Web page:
Conclusion and future perspectives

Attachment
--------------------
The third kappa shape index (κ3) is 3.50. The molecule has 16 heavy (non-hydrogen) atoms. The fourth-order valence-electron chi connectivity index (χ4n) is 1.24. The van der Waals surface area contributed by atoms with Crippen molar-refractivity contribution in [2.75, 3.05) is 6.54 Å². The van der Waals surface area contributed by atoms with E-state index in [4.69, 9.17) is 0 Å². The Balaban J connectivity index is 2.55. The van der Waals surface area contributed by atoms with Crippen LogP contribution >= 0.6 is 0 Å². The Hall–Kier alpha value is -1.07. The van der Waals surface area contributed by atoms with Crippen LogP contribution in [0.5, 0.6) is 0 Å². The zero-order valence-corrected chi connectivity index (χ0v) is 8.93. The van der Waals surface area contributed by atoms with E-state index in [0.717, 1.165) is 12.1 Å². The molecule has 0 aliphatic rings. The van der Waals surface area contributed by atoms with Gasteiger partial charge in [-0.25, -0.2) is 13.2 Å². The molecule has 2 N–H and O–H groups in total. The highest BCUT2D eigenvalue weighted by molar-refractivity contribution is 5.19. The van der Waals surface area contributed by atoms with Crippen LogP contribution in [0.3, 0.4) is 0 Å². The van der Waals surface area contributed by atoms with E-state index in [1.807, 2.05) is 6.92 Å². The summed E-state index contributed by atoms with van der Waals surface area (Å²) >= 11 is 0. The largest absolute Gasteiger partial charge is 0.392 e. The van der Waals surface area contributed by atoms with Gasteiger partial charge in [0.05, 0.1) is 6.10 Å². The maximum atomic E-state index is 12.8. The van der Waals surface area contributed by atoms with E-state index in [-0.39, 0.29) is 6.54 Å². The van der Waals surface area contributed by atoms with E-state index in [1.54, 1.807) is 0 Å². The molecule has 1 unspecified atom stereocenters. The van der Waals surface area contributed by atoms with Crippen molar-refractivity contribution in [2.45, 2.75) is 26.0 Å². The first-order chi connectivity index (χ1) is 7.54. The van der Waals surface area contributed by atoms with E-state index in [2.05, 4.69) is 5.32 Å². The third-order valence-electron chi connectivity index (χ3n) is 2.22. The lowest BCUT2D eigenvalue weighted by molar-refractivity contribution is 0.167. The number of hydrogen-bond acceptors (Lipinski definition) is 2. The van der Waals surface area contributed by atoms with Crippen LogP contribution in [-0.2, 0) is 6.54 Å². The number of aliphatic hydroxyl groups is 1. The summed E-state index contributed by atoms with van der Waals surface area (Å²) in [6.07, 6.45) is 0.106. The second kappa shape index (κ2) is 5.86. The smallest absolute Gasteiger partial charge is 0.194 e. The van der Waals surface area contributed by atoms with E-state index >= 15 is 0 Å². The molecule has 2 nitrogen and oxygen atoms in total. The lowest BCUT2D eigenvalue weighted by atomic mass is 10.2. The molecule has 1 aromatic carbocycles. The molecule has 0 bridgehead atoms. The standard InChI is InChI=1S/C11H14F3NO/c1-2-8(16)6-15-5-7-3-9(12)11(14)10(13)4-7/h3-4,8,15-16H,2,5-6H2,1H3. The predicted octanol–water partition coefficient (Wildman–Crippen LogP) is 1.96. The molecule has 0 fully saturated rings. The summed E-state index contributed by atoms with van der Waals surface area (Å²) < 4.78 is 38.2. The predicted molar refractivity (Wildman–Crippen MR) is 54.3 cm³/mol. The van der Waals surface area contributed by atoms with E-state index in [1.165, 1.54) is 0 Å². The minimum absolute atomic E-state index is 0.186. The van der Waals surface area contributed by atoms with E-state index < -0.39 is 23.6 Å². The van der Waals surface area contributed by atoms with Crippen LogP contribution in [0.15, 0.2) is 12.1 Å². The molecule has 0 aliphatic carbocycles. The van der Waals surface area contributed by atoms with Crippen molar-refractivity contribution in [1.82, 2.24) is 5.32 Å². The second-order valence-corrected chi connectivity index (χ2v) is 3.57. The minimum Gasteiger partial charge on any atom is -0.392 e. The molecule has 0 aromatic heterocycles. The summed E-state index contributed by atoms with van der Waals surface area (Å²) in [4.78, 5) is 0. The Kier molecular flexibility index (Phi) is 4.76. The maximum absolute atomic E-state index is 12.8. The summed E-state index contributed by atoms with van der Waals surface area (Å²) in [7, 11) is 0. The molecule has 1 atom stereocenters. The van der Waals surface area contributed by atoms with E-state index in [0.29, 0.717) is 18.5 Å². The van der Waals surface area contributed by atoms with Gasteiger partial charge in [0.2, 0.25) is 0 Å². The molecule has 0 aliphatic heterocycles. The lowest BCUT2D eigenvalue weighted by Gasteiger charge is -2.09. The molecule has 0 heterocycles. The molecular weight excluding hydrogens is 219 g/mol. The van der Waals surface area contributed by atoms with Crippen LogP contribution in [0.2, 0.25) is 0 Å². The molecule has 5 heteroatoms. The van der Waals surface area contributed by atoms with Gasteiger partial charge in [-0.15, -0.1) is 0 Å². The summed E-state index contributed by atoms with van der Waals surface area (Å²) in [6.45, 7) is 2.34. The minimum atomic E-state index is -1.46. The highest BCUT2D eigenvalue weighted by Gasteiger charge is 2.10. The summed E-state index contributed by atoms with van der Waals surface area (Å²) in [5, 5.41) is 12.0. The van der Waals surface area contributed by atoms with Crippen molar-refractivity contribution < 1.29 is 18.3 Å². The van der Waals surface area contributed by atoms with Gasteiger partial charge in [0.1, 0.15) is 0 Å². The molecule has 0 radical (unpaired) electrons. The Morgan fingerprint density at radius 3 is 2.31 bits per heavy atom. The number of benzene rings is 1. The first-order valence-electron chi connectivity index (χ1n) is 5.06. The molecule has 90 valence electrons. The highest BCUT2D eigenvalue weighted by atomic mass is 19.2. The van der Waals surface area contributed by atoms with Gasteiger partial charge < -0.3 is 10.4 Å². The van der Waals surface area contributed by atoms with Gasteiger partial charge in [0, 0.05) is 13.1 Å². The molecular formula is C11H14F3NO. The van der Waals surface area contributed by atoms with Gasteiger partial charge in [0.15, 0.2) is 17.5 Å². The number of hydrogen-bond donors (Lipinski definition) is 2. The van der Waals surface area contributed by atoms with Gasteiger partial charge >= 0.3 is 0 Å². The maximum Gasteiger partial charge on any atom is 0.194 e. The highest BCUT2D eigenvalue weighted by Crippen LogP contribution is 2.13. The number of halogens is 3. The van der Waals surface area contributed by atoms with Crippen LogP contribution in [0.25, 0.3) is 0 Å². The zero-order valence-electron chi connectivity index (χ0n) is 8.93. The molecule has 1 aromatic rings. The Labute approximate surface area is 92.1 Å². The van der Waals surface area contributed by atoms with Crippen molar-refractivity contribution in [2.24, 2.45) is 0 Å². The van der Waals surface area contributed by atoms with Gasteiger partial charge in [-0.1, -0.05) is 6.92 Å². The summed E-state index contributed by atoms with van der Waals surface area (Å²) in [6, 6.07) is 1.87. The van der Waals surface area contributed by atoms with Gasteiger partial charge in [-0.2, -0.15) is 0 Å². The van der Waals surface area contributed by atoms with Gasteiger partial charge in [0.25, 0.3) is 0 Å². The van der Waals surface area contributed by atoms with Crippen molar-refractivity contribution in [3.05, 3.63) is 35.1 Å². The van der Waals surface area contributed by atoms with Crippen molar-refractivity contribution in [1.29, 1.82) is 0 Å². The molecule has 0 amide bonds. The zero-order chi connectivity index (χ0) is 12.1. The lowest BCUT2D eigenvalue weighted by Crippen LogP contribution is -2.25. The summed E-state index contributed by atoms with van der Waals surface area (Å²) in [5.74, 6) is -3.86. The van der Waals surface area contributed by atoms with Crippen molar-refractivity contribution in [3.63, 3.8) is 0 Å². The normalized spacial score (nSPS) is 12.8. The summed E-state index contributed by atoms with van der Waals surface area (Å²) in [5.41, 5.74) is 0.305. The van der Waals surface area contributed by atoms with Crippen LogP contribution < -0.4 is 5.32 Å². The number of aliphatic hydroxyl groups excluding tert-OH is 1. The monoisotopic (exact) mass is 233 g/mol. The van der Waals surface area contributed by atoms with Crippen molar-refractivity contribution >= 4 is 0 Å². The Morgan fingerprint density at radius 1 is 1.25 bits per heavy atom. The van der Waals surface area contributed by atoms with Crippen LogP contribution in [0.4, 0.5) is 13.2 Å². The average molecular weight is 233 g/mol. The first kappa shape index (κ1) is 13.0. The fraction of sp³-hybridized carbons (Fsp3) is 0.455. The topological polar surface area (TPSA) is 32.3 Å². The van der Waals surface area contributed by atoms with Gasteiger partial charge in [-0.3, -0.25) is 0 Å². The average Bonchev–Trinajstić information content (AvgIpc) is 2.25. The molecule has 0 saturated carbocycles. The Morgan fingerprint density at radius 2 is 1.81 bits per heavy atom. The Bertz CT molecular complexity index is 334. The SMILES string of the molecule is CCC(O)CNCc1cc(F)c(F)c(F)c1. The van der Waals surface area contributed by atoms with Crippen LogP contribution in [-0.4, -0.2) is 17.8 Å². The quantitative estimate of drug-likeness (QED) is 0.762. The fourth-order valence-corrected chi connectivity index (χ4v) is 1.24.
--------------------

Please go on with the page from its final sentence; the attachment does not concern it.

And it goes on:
We believe that by now the reader has become not only aware but also inspired by the opportunities offed by plasma polymerzation and the field of “Nanoengineered Plasma Polymer Films” overall. The capacity to modify the outermost surface of any type of material and place desired properties such as chemical, physical, topographical, mechanical or bioactive is fascinating. Furthermore, plasma polymerization allows to preserve the bulk properties of the material while the process of surface modification is fast, one step and solvent free. Surfaces can be altered to be biocompatible or biorepelling, functional or inert, wettable or non-wettable to suit a particular application. In the field of medical technology nanoengineered coatings facilitated by plasma have an enormous potential. They can be placed on stents, hip and knee implants, hearth valves and many others. They can be used as vehicles in cell therapies and drug delivery. They can be used as antibacterial coatings, to enhance tissue integration, to control inflammation, or all of these together. These is no doubt that the field of nanoenginnered plasma polymer films will grow in the future. The number of creative approaches will also expand together with the member of potential applications. An area that has been little explored until now is the generation of stimuli responsive and smart coatings. The reason for this is that the chemical structure of plasma polymers is rather undefined and more difficult to control compared to these produced conventional polymerization. With the increased need for smart coatings and the growing number of researchers embracing plasma polymerization, it is of no doubt that imaginative approaches for direct deposition or/and by bringing in other techniques will be developed in a very near future. This will also be facilitated by revealing the complex processes occurring in the plasma and learning how to use them in our favor. When applications are concerned, an important property of plasma polymers that needs to be taken into consideration is the mechanical rigidity. This property is not trivial to measure with conventional indentation techniques since plasma polymers are usually thinner than 100 nm and often in the range of 10-20 nm. This requires the development of new techniques to measure very thin film mechanical properties, also needed in other coating methods. Collectively, nanoengineered plasma polymer coatings offer a great degree of flexibility to generate surface of a wide range of useful properties and in this way have an enormous potential to provide solution to many urgent needs in the biomedical field. However, the usefulness of these films in not limited to medical devices. Opportunities and need exist in a range of other exciting fields such as micro- and nano-fluidics and organic electronics.